Hooked Rug Design Thoughts

This is a hooked rug that I began last year. I had a vision in my head and the rug wasn’t looking like I wanted, so I put it away. The idea was that it would be a simple project; one to use up the many strips of wool that I have floating around. And I really wanted it to have a red background – I am very fond of quilts and rugs with red backgrounds. It wasn’t working for me and I’m not sure why since circles of assorted colors should be simple enough. Are the circles too even and regular? Is the red not working? Do I need to hook more circles and see how it goes? I do know with a very scrappy quilt that it can take some time for the pattern to look “good”; one or two circles wouldn’t be enough. If you look closely, you can see I was trying two ideas out. The top row was the original idea. There are circles of color in a stripe-y effect. I wondered if that was too busy, so the second row is gradations of one color. For now, I have it on the floor and am thinking about it. Comments from you all?

Another idea – I was googling hooked rug images and came across a circle pattern and it was really scrappy – each circle row had several colors in it, so I tried it out during Sunday’s football. I do like this. Since I have such trouble being random, each row has a grey textured wool it in as well as a color. The idea made me think of a log cabin quilt, where there is a dark and a light side. This might work…… Thoughts?

And while I’m chatting about rug hooking, I have some nice photos to share with you. Last Saturday was the monthly meeting of Foxy Ladies rug hooking group. It was a business meeting, but lots of hooking goes on as we talk! Susan is a prolific hooker, as was her mother. This month she had three designs to show and work on. This one is her design, taken from the postcard on the top of the rug. (Sorry about these photos; my iPhone doesn’t take the best photos.) She did a great job with the shading on Santa’s coat.

This next one is another one of her designs. She’s a Halloween lover. Aren’t the oranges of the pumpkin just delicious? And the texture that she used on the corn cob is super.

And here’s a design begun by her mother that Susan is finishing. I think it’s one of Joan Moshimer’s designs.What a sweet face!!!

This last design is being hooked by Lynnette. The colors just sing, don’t they?

I continue to hook on the Vermont shells rug, but I do want to get the circles going so that I have some variety. What to do, what to do…

7 thoughts on “Hooked Rug Design Thoughts

  1. In the first photo, I like the top row best. But I really love the scrappy ones in the 2nd photo. Not sure what a red background would do to them though. What if you mixed the techniques? Yes, that cat face is wonderful.


  2. If you do the top photo, I think I would try to get 3 different colors in each penny, but try to get more equal amounts of rows for each color. The outer color is looking more like an outline instead of part of the penny rug. (it took me a while to figure this one out!) You could even try to make a regular stack penny as an example. The regular runner I did had 1 1/2″, 1″ a 3/4″ stacked pennys (or something like that). I like the scrappy look in the bottom photo,as it’s a little more prim looking.


    • Thanks for the comments do far! The dark line around the circles is an outline Laura. I thought it would help define and separate the circles. The idea of making the circles more regular is a good one but {sigh} doesn’t seem so fun to do. So far we all like the scrappy ones. I am also wondering if I should change the whole pattern and do cat’s paws? (Those are irregular shapes, kind of wavy circles.)Then it might get me out of being so rigid about the colors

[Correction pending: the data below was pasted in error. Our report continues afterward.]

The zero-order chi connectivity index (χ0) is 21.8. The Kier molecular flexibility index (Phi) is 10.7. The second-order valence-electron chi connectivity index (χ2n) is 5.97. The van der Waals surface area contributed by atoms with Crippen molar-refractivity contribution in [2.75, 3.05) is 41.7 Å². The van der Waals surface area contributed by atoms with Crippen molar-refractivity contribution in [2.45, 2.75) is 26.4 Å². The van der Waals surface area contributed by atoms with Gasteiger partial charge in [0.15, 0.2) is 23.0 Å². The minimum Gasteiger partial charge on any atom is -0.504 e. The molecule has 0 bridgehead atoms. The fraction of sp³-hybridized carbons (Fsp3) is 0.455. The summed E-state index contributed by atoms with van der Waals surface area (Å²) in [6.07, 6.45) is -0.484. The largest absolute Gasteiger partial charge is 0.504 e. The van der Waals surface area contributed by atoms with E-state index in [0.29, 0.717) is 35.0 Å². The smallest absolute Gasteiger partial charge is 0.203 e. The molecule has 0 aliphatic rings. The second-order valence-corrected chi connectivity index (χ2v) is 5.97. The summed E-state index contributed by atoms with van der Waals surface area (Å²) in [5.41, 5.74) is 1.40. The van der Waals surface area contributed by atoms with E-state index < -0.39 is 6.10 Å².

• Starting with the assumption that the red background is a given, — I think your idea of an outline to define and separate the circles is sound, but the dark color of the outline is too similar in value (color theory, “hue, saturation, value” with value about the lightness or darkness of how the color reads). I think if you chose an outline that had greater value contrast with the red, you’d better achieve your goal of definition and separation. Would not have to all be the same outlilne color, but would require lighter values of whatever color(s). Nice work, by the way!


  3. I like the scrappy style in the second photo best. I think your red background in the first rug is too bright and strong and overwhelms those more muted shades. My advice is take a deep breath and go random with scrappy style, and try out a more dull dark color for the background. I love seeing how the colors build up as you reuse them in a more unplanned way.


    • Thanks to you & Kathleen for your thoughtful comments! I really appreciate them and have lots to think about now. I’m enjoying hooking the random striped circles (which are going to be mug rugs) so perhaps I will try out some more color ideas with them before replacing the rug!


  4. looking around your site it’s clear that you are a great colorist, so in a way it’s good to know that even really great colorists can get stuck occasionally. i’m thinking that the intensity of the red background is too much with the intensity of the wonderful scrappy circles. i’d suggest dulling it down somehow, making it either a much darker red or else a lighter red. one of my colleagues (two of whom have commented–thank you for asking for our opinions because it’s got us all thinking hard) suggested that you consider changing the hue from what appears to be an orangey-type red to a more pinky-red (bluish tones underneath). We all are noticing that computers also display colors differently on different screens. Just to complicate matters! Thanks for inviting comment.


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